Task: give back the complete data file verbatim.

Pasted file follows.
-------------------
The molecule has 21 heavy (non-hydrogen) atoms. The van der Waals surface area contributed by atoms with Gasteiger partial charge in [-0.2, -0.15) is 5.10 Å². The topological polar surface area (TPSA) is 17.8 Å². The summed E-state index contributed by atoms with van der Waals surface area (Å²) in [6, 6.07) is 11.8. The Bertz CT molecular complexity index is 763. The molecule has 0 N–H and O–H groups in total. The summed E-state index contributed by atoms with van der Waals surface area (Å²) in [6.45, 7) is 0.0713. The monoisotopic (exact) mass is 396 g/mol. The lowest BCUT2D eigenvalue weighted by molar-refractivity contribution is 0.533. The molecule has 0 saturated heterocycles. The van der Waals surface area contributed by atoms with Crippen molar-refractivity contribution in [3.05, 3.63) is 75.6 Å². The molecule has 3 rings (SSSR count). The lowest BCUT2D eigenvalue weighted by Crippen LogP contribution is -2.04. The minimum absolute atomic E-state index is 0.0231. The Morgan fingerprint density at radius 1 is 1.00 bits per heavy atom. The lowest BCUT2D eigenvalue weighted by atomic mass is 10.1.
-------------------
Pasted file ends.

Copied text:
The molecule has 21 heavy (non-hydrogen) atoms. The van der Waals surface area contributed by atoms with Gasteiger partial charge in [-0.2, -0.15) is 5.10 Å². The topological polar surface area (TPSA) is 17.8 Å². The summed E-state index contributed by atoms with van der Waals surface area (Å²) in [6, 6.07) is 11.8. The Bertz CT molecular complexity index is 763. The molecule has 0 N–H and O–H groups in total. The summed E-state index contributed by atoms with van der Waals surface area (Å²) in [6.45, 7) is 0.0713. The monoisotopic (exact) mass is 396 g/mol. The lowest BCUT2D eigenvalue weighted by molar-refractivity contribution is 0.533. The molecule has 0 saturated heterocycles. The van der Waals surface area contributed by atoms with Crippen molar-refractivity contribution in [3.05, 3.63) is 75.6 Å². The molecule has 3 rings (SSSR count). The lowest BCUT2D eigenvalue weighted by Crippen LogP contribution is -2.04. The minimum absolute atomic E-state index is 0.0231. The Morgan fingerprint density at radius 1 is 1.00 bits per heavy atom. The lowest BCUT2D eigenvalue weighted by atomic mass is 10.1.